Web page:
Cultural Transmission and Contraceptive Use – Evidence from US-Mexico Migration
43 Pages Posted: 13 Apr 2010
Date Written: April 13, 2010
We estimate the impacts of international migration on contraceptive choice of women in Mexico. We find that women belonging to migrant families and having past migration experience have higher propensity to use modern contraceptives. For instance, migrant family women are 75% more likely to use contraceptive pills and 36% more likely to use condoms with their partners than their non-migrant counterparts. We obtain these effects after controlling for traditional economic variables such as income and access. To establish a causal effect, we use historic municipality level migration and return migration as instruments for the current decision to migrate, correcting for the potential self-selection involved in international migration. We argue that these results are robust to different specifications and estimation strategies and are not driven by individual or spatial omitted variables.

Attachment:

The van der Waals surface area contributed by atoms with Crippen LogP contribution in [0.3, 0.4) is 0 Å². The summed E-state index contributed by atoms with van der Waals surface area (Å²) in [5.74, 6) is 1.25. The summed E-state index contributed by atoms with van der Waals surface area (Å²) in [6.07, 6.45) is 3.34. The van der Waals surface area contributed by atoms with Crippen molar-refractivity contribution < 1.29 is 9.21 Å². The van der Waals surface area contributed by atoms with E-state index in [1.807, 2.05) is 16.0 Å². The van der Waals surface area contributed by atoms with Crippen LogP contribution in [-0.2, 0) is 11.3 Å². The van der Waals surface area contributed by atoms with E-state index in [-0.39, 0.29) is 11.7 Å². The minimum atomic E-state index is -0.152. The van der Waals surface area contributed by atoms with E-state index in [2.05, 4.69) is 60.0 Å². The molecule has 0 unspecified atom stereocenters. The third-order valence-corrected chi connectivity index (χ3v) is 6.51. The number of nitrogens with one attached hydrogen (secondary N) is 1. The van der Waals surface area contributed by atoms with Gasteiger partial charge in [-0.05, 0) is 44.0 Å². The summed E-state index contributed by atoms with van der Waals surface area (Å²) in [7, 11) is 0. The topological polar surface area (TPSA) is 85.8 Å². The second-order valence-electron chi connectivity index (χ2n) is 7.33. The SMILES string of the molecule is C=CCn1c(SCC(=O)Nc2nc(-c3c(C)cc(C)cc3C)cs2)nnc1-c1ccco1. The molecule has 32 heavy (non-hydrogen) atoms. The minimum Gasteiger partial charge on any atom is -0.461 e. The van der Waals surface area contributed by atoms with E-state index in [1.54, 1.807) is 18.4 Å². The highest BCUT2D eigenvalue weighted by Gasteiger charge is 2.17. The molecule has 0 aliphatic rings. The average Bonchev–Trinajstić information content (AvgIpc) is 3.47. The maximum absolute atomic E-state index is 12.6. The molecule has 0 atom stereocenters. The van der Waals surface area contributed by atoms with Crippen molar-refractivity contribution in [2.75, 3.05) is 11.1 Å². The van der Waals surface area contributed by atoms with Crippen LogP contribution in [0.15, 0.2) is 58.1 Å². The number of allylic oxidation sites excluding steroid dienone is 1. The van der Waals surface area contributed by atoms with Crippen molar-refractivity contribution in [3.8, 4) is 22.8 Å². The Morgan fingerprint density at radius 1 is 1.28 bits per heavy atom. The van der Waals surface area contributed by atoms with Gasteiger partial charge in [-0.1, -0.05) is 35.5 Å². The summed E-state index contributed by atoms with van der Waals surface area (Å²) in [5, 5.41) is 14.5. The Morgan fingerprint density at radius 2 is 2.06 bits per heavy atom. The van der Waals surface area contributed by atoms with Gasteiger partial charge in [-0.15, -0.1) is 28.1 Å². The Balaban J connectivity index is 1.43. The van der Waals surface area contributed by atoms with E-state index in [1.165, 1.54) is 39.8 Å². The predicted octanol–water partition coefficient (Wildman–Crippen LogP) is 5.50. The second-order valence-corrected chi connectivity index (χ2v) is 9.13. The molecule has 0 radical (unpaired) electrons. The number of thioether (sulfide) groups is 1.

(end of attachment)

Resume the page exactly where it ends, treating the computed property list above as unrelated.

Keywords: International Migration, Women, Contraceptive Use, Development
JEL Classification: F22, J13, O15
Suggested Citation: Suggested Citation